This happened for 2 and a half months on Maui before my boyfriend decided to take me off the island to go see specialists in Oregon and California which, gratefully, saved my life.

It has now been 2 years of my life gone to this illness. More than $70,000 spent on medical treatments. I've had to leave my home, my community, my work, and my dreams and ambitions because of this illness.

It has been the most painful, depressing, and humbling experience of my life.

If this was Ebola or West Nile or some other name perhaps it would get recognition and the support that it deserves. Trust me, I wish it had another name, I cringe each time I hear it. But this is a disgusting disease with a disgusting name and I don't wish it on even my worst enemies.

Please don't wait until it becomes an epidemic. Don't wait until it becomes relevant to YOUR life before you take action. Our state should give the support needed to make sure that there is prevention, education, awareness, diagnostics and information easily available so that no one else has to go through this debilitating illness.

My name is Rebekah Uccellini Kuby and I am testifying as an individual, though I worked from 2010-2015 with schools across the islands as the Director of Grow the Change Program and educator with the Maui School Garden Network and program manager at Malama Maui Nui.

My entire life has changed forever because of this disease and I'm urging you to please support the amazing people who are trying to keep our children, communities and animals safe from this fate.

Don't risk this happening to you or your loved one before you support it. Trust me, you will want this informed care and support available if ever you or someone you need come down with this illness.

It is essential that adequate funding be allocated for research and education on rat lungworm disease, and I urge you to support this bill.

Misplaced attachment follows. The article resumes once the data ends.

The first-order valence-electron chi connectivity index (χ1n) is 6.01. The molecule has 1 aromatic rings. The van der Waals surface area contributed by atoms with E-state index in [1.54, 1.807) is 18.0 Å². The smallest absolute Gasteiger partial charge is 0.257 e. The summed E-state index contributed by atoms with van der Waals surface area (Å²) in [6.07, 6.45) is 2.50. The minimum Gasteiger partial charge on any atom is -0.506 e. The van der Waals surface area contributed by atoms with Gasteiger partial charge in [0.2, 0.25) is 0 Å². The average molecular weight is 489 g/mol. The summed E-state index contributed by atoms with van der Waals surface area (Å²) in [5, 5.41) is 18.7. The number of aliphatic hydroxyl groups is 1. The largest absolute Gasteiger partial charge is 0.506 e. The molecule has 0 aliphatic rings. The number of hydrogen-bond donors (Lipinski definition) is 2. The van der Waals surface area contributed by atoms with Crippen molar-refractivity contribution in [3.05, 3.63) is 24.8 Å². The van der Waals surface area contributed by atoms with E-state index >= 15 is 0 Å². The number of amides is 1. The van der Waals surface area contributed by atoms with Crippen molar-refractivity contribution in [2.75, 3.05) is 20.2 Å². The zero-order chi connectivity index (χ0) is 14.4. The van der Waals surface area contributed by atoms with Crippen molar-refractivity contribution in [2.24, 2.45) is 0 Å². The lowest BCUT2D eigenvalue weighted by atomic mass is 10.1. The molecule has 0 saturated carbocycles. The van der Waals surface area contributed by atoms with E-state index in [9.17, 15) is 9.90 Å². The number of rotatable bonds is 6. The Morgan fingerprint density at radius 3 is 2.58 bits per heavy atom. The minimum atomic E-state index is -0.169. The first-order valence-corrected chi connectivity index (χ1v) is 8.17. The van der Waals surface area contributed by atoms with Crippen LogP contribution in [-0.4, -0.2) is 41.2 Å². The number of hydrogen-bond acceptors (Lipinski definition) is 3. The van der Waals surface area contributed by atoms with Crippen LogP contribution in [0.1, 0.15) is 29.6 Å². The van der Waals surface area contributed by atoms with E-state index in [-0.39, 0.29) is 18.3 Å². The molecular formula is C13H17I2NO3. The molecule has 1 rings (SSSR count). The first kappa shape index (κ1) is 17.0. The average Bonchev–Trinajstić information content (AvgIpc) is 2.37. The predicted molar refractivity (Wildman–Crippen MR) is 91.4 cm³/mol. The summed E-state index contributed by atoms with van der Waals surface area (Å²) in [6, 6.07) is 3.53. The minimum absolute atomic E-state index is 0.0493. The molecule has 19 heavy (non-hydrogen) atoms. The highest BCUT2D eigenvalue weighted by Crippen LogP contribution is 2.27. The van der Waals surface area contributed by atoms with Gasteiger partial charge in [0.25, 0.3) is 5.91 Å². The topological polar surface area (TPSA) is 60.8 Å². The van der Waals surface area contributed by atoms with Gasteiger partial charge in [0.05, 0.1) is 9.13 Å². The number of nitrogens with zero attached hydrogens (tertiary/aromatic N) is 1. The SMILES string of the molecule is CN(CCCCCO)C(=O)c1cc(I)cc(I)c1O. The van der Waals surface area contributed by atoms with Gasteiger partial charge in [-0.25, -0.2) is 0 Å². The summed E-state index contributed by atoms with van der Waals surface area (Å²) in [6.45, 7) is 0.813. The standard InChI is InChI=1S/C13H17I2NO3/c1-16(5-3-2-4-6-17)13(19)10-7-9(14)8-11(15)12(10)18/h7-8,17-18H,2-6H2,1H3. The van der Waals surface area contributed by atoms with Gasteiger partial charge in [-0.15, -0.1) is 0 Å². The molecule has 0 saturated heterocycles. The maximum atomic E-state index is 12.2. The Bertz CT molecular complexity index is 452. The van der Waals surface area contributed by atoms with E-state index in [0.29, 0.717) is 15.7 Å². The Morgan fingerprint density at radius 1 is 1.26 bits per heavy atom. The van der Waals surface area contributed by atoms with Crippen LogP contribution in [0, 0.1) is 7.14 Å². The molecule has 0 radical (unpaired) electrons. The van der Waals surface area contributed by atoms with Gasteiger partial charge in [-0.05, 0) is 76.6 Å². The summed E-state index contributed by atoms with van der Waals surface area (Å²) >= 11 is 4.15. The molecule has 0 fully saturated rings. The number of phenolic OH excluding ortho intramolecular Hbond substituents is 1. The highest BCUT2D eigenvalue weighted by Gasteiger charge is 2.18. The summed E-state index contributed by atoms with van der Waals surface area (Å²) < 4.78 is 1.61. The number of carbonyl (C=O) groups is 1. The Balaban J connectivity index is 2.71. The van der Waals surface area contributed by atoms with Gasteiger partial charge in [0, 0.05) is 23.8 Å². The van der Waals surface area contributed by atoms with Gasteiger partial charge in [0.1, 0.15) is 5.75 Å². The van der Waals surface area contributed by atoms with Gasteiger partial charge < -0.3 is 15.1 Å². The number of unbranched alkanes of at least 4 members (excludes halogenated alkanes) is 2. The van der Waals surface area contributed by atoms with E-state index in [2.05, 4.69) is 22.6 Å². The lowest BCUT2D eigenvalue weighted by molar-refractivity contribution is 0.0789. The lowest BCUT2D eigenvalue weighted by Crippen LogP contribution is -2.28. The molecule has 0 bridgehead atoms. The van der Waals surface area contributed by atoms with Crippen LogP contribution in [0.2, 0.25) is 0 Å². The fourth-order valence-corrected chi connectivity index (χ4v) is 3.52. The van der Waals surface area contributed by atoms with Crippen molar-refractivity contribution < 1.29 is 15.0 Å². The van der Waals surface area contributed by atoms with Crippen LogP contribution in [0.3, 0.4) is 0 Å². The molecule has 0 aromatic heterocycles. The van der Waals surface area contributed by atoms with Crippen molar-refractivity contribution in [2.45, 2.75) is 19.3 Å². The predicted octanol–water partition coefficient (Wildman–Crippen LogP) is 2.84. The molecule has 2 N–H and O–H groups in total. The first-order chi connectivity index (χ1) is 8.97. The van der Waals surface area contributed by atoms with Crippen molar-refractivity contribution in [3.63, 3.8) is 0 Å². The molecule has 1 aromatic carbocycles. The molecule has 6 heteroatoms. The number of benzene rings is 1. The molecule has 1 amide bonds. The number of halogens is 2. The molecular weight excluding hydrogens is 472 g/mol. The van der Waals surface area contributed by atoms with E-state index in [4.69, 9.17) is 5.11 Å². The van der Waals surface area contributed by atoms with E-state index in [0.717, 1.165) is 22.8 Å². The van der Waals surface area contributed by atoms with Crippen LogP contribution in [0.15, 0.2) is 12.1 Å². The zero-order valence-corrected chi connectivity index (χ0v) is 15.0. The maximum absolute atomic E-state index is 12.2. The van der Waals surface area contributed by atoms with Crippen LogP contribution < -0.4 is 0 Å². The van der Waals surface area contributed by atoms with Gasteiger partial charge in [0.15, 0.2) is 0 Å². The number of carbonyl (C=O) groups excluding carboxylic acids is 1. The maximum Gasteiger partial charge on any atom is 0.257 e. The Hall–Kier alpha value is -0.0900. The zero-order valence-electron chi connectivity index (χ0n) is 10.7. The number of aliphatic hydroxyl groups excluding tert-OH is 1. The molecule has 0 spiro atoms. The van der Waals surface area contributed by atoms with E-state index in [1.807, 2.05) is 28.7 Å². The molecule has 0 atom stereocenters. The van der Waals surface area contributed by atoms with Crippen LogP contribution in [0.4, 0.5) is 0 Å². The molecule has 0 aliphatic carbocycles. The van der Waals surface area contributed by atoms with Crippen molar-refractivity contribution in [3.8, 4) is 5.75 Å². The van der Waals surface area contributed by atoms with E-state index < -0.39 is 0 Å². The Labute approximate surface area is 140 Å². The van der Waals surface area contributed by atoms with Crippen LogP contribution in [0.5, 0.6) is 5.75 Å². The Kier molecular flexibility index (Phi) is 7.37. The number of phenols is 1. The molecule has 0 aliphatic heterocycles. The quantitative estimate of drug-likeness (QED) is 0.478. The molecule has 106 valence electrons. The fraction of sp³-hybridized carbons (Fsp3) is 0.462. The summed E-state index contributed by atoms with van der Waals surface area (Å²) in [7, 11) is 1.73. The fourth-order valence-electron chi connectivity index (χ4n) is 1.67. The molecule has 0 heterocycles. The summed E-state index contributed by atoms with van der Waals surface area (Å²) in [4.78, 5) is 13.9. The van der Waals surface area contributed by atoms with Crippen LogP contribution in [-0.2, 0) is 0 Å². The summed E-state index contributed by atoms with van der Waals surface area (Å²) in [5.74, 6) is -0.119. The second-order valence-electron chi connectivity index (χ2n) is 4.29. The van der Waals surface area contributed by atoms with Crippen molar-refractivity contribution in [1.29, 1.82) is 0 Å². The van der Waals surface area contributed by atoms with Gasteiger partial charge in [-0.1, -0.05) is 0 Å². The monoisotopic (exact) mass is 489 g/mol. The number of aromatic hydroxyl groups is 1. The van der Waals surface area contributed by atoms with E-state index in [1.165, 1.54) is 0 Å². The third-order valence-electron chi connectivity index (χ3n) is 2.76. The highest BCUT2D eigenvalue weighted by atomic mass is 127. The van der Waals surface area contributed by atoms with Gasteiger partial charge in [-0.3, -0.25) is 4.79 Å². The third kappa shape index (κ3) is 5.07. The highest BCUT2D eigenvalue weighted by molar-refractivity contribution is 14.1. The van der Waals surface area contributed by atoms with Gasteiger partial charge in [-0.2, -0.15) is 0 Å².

Rebekah Uccellini Kuby
Grow the Change Program
PO Box 962
Hana, Hawaii 96822

Rebekah (Uccellini) Kuby is an “Architect of Impact”. She is the founder of A-Fest Giveback Days, Grow the Change Program, You Beyond Borders and currently is the project director for EthicalCoach. She has helped many of our tribemembers to consult and support them in launching their own nonprofits and social responsibility initiatives, and legacy projects. To help fund her heart work, Rebekah is a world renowned landscape architect and permaculturist who has built, designed and managed sustainable retreat centers for highlevel clients in 3 countries, (working with the likes of India Arie, Lady Gaga and David LaChapelle in the creation and design of an off-grid Artist retreat center). She has been honored for her work in transforming abandoned spaces into thriving 'access-hubs' and community gardens in 23 disenfranchised communities - homeless shelters, hospitals, refugee camps, orphanages, prisons.


Rat Lungworm Victim - Rebekah Uccellini Kuby with Researcher Kaye Howe

This information is not meant to be used for self-diagnosis or as a substitute for consultation with a health care provider. If you have any questions about the parasites described above or think that you may have a parasitic infection, consult a health care provider.